A group of voices accompanies me in the exhibition. They are singing words I cannot comprehend, yet the warm tunes are familiar: folk songs, love songs, songs of longing. There are letters, too. They speak of the quotidian details of a soldier's life: the hardness of the war, sending money to the family, and longing for familiar landscapes, food,...
There has been a flurry of triennial and biennial art activity in Japan this year. The Aichi Triennale opened in Nagoya this August, sparking a national debate about the shutting down of a display of formerly censored works—the result of public backlash against a burnt image of Emperor Hirohito and a statue commemorating the women forced into...
Hans Hartung and Art Informel at Mazzoleni London (1 October 2019-18 January 2020) presents key works by the French-German painter while highlighting his connection with artists active in Paris during the 50s and 60s. In this video, writer and historian Alan Montgomery discusses Hartung's practice and its legacy.Born in Leipzig in 1904, Hans...
Gallery 9 is proud to present The State Of It, Ed Bats third solo show across all three rooms.
These all new works form part of a continuity in abstraction that, in the artists own words, has developed into a fluidity and a language and represents an expansion into the variables of that language. Reworking surfaces has also become an important part of his practice and has contributed many of the methodical yet unhurried attributes going into this show.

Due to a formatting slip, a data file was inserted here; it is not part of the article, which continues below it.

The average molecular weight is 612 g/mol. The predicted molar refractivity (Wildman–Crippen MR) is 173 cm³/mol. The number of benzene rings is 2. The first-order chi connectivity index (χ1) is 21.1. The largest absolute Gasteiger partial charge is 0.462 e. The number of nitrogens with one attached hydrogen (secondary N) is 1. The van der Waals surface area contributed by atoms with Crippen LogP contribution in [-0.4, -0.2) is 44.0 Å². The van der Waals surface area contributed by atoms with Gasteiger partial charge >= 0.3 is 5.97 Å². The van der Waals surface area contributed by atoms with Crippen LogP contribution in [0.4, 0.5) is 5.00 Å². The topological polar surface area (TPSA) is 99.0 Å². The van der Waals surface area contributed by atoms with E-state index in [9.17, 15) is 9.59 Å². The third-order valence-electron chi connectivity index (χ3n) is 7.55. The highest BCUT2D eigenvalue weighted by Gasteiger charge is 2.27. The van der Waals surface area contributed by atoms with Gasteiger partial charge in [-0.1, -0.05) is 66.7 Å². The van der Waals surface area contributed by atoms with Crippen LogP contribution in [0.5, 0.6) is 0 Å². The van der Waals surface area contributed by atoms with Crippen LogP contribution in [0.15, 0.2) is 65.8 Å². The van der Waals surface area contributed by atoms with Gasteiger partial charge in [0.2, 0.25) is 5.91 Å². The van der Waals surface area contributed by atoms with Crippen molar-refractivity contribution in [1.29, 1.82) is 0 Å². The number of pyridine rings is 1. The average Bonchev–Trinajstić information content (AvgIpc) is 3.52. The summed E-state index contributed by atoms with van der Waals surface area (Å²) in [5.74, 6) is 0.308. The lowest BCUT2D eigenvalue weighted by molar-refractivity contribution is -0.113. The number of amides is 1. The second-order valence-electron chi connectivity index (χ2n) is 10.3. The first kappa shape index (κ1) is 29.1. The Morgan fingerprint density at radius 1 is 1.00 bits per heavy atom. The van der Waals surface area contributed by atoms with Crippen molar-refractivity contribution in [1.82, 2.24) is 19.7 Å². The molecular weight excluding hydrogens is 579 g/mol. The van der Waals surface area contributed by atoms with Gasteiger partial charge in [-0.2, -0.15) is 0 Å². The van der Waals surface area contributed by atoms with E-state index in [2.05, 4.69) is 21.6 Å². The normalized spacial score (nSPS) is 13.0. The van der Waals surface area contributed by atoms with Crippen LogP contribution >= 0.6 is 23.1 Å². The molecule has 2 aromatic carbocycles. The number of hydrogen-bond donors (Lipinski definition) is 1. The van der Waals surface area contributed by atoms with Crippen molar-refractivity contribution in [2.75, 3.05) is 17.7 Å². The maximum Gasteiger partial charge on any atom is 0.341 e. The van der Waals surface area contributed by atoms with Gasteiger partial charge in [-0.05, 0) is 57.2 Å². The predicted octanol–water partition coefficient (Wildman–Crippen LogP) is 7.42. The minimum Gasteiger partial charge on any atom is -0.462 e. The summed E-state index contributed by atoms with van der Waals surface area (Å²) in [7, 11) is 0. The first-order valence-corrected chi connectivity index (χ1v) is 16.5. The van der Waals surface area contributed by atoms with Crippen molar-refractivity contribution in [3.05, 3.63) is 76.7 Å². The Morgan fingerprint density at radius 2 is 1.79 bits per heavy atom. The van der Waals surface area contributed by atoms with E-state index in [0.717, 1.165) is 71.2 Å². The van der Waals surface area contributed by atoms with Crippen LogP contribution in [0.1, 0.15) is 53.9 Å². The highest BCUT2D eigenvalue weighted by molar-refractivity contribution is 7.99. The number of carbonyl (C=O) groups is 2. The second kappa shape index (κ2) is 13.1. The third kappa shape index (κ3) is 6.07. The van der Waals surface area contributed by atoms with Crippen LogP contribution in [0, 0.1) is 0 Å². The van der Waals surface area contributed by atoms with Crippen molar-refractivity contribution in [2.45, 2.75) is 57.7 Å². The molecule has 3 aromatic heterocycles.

Utilising partial framing and a heavy emphasis on the outer edges, on occasion even overflowing onto the frame itself, the peripheral and the boundary becomes central.
'The work follows my 2017 show The Smallest Weird Number and while the focus on individuality has intensified my wish would probably be for the work to translate itself to the viewer on their terms, but also their own time. Definitely I'm much more interested in what people take away from it as opposed to anything I have to tell them about it.
The reworking has also become more severe and unplanned with the introduction of new materials and methods. Each new mark is almost excited to be covered by the next, working it's way towards the periphery.
I like to think the partial framing on the canvas paintings indicates an ongoing narrative, a blurring of the boundaries of the painting, allowing it to keep growing.'
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